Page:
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CriticasIn addition to this book, which was first published in English in 1991, Perez wrote Diary of a Guerrilla (1999), a personal testimony about his experience as a guerrilla combatant in Mexico fighting to reclaim the ancestral communal lands of Oaxaca. This first-person account, the original Spanish version of Perez's first book, focuses on the author's journey to the United States as a young, undocumented immigrant. After experiencing some problems crossing the border, he finally arrives in the United States, where he holds a succession of menial jobs in Houston and San Antonio, and later in Oregon, where he harvests strawberries. Perez adds substance to the narrative by providing the historical background behind the waves of immigration between the two countries, focusing especially on the Bracero program in the early 1940s, which allowed thousands of impoverished Mexicans to work as farm laborers in the United States. He also uses and interprets terminology peculiar to the undocumented worker, such as coyote, a man who takes people across the border to their city of destination for a hefty fee, and the much cheaper patero, who merely guides the immigrants across the river. Finally, the author exposes the ironies of immigration. After returning to Mexico, he has to bribe some customs officials so that he can keep the carpentry tools he has brought for his father's shop. Although at times the stories about the characters he meets seem more like digressions than an integral part of the narrative, this is generally a worthwhile book. Highly recommended for public libraries and bookstores.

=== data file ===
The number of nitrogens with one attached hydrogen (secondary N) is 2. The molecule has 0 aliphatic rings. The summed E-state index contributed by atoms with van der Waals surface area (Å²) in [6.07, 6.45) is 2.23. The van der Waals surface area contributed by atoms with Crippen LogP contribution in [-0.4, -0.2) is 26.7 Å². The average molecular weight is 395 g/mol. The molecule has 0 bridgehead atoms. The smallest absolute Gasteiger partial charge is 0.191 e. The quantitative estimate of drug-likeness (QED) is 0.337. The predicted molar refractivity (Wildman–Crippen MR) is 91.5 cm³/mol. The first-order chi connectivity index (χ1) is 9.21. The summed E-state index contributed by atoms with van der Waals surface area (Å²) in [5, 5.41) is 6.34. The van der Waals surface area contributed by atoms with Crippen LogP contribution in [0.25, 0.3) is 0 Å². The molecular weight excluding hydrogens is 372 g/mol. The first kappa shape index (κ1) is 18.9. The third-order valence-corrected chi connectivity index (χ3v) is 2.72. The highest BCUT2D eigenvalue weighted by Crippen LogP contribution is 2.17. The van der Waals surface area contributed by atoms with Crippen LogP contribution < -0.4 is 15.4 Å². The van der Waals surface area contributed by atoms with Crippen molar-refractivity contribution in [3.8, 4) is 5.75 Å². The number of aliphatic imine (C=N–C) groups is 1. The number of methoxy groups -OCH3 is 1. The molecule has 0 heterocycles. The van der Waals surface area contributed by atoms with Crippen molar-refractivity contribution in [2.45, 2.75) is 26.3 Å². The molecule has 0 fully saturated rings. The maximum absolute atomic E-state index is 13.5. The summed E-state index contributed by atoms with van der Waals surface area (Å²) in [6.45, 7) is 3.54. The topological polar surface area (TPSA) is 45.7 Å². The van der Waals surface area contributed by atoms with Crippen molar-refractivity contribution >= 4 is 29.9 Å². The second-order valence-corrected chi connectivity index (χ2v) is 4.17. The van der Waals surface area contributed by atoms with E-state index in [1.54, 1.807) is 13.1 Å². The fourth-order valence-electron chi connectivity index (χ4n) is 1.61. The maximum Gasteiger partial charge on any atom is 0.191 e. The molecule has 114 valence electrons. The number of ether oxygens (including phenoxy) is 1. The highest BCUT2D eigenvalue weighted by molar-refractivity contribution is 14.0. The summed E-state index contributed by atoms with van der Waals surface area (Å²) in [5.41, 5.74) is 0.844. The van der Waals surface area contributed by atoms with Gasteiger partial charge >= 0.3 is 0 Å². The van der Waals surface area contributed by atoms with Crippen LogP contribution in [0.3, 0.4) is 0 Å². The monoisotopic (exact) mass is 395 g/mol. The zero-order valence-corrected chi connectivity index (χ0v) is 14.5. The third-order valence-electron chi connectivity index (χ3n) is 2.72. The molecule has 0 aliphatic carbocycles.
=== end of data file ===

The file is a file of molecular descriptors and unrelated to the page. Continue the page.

—Sonia Merubia, Benson Latin American Collection, Univ. of Texas, Austin Copyright 2003 ReedBusiness Information.